Mike Gesicki (TE, Penn State) – 53

Having heard a lot of hype about Gesicki as one of the top TEs in the class, I was looking forward to delving gnomishly into his tape.  I must confess, I was disappointed.  We should start with the positives; he has really good hands , an outstanding catch radius and the ability to make the contested catch on a regular basis.  He gives enough effort as a blocker to make him just about serviceable in the Big Ten; in the NFL, however, he will get destroyed.  The thing that stood out most to me about Gesicki, though, is his lack of athleticism.  There is so little explosion off the line and so little speed that it is very difficult to envisage him winning on a regular basis in the NFL.  In the 2016 Michigan game, when he was up against a host of NFL calibre defenders, he looked utterly lost and outmatched.  I could perhaps see Gesicki making a team as a third TE who could be considered a red-zone threat but even that is a reach – I like my number 3 TE to be a factor on special teams and I don’t see Gesicki having the speed or physicality to be an effective special teams player at the next level.  I can, I fear,  see him as one of the big names in the draft who ends up not hearing his name called.

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Saquon Barkley (RB, Penn State) – 94

This is quite a year for RBs. Plenty of NFL experts will doubtless be examining the relative merits of Barclay and Derrius Guice over the next few months and they are indubitably both 1st round prospects. Personally, however, I prefer Guice because, at the moment, I think that he’s a more complete RB. Barclay is a really powerful, dynamic runner, with elite speed, power and vision. I love how he finishes his runs; there will be DBs all over the country who will be offering up little prayers that Barclay simply trots out of bounds at the end of a run and, beyond question, he shows the sort of explosion that you want in a starting RB. I do, however, have some minor quibbles about Barclay. He may well have had a father or grandfather who was a big Marcus Allen fan but, for me, he leaves his feet and goes airborne far too often. He has a wonderful jump-cut but, more often than not, it is to his right; if I were an NFL defensive co-ordinator, I would ensure that he has to run to his left. Finally, I have slight reservations regarding his pass protection.   In the second quarter of the Wisconsin game, he was a bit of a liability against NFL calibre defenders coming off the edge. It is fair to say, in mitigation, that he was dealing with an injury throughout that game but, nevertheless, it set a few alarm bells ringing. Overall, though, I have no doubt that Barclay is a 1st round talent and I look forward to charting his progress with interest in the 2017 season.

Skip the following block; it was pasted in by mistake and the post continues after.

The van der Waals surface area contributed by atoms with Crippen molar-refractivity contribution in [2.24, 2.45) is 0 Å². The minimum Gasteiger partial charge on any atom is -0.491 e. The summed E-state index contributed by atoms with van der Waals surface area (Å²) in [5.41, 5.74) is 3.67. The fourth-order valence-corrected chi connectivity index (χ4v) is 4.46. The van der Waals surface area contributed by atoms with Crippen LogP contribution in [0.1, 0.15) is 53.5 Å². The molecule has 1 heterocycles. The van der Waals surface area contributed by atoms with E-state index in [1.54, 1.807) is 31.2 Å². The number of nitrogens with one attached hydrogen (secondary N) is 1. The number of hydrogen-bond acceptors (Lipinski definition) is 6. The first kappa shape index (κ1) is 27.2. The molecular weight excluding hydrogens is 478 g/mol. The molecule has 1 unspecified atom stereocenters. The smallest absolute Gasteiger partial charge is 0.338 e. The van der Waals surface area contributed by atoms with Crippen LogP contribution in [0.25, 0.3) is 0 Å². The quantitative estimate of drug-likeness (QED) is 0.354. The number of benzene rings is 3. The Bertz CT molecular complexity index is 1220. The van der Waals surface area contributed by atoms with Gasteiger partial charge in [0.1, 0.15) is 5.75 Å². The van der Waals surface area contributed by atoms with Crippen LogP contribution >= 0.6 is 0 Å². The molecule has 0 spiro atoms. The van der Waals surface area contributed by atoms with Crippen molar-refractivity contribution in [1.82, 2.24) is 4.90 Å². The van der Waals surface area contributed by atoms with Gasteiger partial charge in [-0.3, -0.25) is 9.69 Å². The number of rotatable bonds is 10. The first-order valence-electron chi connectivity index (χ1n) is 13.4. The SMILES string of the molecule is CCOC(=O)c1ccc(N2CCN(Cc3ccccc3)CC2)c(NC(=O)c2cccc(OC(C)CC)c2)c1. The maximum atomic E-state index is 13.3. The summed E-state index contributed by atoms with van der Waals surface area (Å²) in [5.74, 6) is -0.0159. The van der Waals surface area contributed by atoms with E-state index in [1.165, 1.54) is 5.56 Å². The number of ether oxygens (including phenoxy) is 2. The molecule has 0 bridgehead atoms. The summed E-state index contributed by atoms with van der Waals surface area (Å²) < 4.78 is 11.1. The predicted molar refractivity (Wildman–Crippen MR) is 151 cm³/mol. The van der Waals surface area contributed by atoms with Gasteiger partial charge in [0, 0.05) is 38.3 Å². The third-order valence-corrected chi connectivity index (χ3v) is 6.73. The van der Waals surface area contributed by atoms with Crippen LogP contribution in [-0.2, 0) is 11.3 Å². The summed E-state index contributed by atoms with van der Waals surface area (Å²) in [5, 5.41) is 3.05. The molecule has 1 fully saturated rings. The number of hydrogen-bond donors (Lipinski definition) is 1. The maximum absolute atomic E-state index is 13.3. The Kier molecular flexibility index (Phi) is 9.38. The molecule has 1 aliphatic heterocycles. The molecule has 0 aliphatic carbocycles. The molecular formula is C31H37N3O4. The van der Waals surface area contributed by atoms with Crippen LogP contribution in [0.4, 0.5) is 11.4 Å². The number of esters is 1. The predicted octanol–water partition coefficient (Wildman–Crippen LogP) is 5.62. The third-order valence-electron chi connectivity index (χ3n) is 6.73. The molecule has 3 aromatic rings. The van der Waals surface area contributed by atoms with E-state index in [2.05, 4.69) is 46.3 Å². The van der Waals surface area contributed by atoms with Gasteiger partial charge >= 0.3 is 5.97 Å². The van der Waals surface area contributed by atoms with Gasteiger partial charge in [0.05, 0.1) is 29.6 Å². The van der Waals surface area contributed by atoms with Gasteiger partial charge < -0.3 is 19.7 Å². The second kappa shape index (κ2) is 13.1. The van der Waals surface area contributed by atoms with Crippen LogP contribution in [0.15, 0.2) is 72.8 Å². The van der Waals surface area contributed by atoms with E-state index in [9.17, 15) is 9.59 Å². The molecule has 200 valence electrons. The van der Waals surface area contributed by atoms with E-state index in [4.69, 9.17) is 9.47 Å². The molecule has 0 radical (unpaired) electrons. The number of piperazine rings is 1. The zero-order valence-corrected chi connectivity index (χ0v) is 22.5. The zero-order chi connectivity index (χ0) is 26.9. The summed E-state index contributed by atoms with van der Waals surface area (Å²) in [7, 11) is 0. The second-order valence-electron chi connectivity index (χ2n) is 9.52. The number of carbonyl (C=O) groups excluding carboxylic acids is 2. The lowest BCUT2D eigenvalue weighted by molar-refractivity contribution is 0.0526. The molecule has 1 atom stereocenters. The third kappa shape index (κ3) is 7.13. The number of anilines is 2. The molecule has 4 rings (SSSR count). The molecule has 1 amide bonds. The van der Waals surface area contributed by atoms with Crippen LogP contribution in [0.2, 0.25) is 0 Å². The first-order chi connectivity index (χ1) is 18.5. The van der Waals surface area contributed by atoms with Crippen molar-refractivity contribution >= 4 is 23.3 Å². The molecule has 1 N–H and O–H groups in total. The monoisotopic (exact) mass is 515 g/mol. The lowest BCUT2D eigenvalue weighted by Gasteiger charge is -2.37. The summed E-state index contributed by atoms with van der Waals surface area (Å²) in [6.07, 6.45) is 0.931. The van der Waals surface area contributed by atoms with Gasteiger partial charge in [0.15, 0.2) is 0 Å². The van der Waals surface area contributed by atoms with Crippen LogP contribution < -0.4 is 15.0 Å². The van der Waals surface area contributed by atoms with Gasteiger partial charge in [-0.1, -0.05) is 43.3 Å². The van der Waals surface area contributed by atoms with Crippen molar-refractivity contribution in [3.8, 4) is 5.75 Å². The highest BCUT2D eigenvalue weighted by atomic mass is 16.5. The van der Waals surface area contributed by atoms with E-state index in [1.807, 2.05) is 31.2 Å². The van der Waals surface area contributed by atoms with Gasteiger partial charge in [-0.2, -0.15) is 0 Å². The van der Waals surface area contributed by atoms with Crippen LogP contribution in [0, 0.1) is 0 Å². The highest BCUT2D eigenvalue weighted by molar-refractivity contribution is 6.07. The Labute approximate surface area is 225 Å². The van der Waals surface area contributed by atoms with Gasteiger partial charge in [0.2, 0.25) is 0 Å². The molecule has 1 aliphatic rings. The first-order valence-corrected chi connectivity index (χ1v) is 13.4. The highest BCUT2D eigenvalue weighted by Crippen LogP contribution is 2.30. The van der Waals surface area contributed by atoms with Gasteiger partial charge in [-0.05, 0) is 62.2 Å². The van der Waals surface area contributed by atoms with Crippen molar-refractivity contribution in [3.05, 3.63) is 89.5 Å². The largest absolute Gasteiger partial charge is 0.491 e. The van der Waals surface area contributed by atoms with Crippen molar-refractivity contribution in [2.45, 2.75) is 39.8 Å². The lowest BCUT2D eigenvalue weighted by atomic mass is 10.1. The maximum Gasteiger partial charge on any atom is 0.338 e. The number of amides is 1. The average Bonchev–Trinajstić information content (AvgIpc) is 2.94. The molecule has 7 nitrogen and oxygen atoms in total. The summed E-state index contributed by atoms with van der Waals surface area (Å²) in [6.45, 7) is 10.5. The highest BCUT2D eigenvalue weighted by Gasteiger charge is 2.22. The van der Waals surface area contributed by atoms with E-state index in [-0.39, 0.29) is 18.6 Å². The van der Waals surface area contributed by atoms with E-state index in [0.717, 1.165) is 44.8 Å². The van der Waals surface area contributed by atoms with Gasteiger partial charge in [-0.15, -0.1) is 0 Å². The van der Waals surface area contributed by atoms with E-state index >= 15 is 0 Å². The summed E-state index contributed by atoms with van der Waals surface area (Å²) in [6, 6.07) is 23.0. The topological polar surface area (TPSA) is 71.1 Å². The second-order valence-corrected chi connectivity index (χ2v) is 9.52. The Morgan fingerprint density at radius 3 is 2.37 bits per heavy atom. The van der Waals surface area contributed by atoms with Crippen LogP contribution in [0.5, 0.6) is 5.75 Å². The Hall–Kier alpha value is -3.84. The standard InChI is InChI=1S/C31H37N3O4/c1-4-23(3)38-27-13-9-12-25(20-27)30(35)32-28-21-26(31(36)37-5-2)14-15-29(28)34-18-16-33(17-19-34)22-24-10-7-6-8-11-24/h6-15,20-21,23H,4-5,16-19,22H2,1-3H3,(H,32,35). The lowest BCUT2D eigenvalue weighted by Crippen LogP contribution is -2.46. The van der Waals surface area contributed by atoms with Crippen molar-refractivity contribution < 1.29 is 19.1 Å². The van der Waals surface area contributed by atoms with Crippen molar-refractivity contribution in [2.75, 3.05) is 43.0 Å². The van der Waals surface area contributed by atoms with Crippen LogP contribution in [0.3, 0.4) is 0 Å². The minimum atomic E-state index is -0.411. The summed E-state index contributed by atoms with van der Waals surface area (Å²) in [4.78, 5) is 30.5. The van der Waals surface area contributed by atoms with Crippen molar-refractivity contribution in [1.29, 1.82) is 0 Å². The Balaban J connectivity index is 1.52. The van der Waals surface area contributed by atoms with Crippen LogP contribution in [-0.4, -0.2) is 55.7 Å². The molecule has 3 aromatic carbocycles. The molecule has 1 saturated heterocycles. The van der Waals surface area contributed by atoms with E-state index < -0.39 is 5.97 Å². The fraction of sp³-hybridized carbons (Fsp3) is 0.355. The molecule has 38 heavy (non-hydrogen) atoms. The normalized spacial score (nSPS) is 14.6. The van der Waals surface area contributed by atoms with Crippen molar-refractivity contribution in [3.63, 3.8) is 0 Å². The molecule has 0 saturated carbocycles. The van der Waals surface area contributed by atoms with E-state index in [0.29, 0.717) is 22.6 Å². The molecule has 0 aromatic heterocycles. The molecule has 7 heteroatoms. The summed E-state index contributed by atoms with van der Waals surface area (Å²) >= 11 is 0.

Adam Breneman (TE, Massachusetts) – 70

This is a TE class with some fascinating tales to tell.  Breneman was a blue-chip recruit coming out of high school, who went on to flash enormous potential as a freshman at Penn State.  After a couple of serious knee injuries, he had virtually retired from football and was preparing for life as a political campaign manager, when he received a text from his best friend at high school, who was about to start spring practice at U-Mass.  The rest is history – Breneman, in his comeback season, caught 70 passes for 808 yards and 8 touchdowns, catapulting him back into the mix for an NFL future that he had given up as lost.  On tape, you can see why he was so highly rated coming out of high school; he has extremely soft hands for a 6-4, 250lb TE and can make highlight reel catches.  He has a natural feel for the soft spot in a zone and is a real threat in the red zone.  He doesn’t get much separation, however, and, in 2016, looked like a good athlete but not a great one.  His blocking in 2016 also left something to be desired; he played too high and found himself being propelled backwards with tedious regularity in the running game.  He looks like a skinny 250, however, and it will be interesting to see if, with a whole off-season behind him, he can a) demonstrate a bit more explosion as a route runner and b) build enough muscle and hone his technique sufficiently to demonstrate the sort of  functional strength he will need to be an effective blocker at the next level.  If he can do so, he could conceivably vault himself into the Day 2 discussion, as he has some very desirable traits as a pass catcher.